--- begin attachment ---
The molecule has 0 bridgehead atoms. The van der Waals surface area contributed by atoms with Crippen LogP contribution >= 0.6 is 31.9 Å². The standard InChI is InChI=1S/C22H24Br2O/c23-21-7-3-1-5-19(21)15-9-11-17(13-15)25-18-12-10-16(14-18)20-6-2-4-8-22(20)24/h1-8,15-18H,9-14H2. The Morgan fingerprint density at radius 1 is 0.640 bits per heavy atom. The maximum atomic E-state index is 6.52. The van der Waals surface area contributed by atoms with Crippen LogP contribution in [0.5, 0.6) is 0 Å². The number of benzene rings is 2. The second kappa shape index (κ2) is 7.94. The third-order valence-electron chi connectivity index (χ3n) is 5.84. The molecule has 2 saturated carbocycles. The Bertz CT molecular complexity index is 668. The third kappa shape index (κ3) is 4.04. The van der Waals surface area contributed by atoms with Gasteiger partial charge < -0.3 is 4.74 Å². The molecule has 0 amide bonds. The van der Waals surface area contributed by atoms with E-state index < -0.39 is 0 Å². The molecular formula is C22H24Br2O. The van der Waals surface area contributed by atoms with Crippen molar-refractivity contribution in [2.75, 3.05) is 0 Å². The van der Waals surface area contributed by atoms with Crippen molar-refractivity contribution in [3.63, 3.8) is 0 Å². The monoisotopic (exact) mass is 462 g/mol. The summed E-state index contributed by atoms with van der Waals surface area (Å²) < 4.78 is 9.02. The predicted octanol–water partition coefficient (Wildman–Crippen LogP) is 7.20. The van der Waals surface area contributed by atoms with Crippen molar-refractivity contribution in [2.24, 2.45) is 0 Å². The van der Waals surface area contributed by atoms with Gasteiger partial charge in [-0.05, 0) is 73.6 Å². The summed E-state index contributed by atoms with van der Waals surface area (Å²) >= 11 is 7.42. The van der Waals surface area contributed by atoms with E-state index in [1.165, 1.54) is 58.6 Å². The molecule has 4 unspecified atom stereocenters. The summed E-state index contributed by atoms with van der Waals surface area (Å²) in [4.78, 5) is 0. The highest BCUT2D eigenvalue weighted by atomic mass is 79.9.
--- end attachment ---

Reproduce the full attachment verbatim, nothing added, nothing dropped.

The molecule has 0 bridgehead atoms. The van der Waals surface area contributed by atoms with Crippen LogP contribution >= 0.6 is 31.9 Å². The standard InChI is InChI=1S/C22H24Br2O/c23-21-7-3-1-5-19(21)15-9-11-17(13-15)25-18-12-10-16(14-18)20-6-2-4-8-22(20)24/h1-8,15-18H,9-14H2. The Morgan fingerprint density at radius 1 is 0.640 bits per heavy atom. The maximum atomic E-state index is 6.52. The van der Waals surface area contributed by atoms with Crippen LogP contribution in [0.5, 0.6) is 0 Å². The number of benzene rings is 2. The second kappa shape index (κ2) is 7.94. The third-order valence-electron chi connectivity index (χ3n) is 5.84. The molecule has 2 saturated carbocycles. The Bertz CT molecular complexity index is 668. The third kappa shape index (κ3) is 4.04. The van der Waals surface area contributed by atoms with Gasteiger partial charge < -0.3 is 4.74 Å². The molecule has 0 amide bonds. The van der Waals surface area contributed by atoms with E-state index < -0.39 is 0 Å². The molecular formula is C22H24Br2O. The van der Waals surface area contributed by atoms with Crippen molar-refractivity contribution in [2.75, 3.05) is 0 Å². The van der Waals surface area contributed by atoms with Crippen molar-refractivity contribution in [3.63, 3.8) is 0 Å². The monoisotopic (exact) mass is 462 g/mol. The summed E-state index contributed by atoms with van der Waals surface area (Å²) < 4.78 is 9.02. The predicted octanol–water partition coefficient (Wildman–Crippen LogP) is 7.20. The van der Waals surface area contributed by atoms with Crippen molar-refractivity contribution in [2.24, 2.45) is 0 Å². The van der Waals surface area contributed by atoms with Gasteiger partial charge in [-0.05, 0) is 73.6 Å². The summed E-state index contributed by atoms with van der Waals surface area (Å²) >= 11 is 7.42. The van der Waals surface area contributed by atoms with E-state index in [1.165, 1.54) is 58.6 Å². The molecule has 4 unspecified atom stereocenters. The summed E-state index contributed by atoms with van der Waals surface area (Å²) in [4.78, 5) is 0. The highest BCUT2D eigenvalue weighted by atomic mass is 79.9.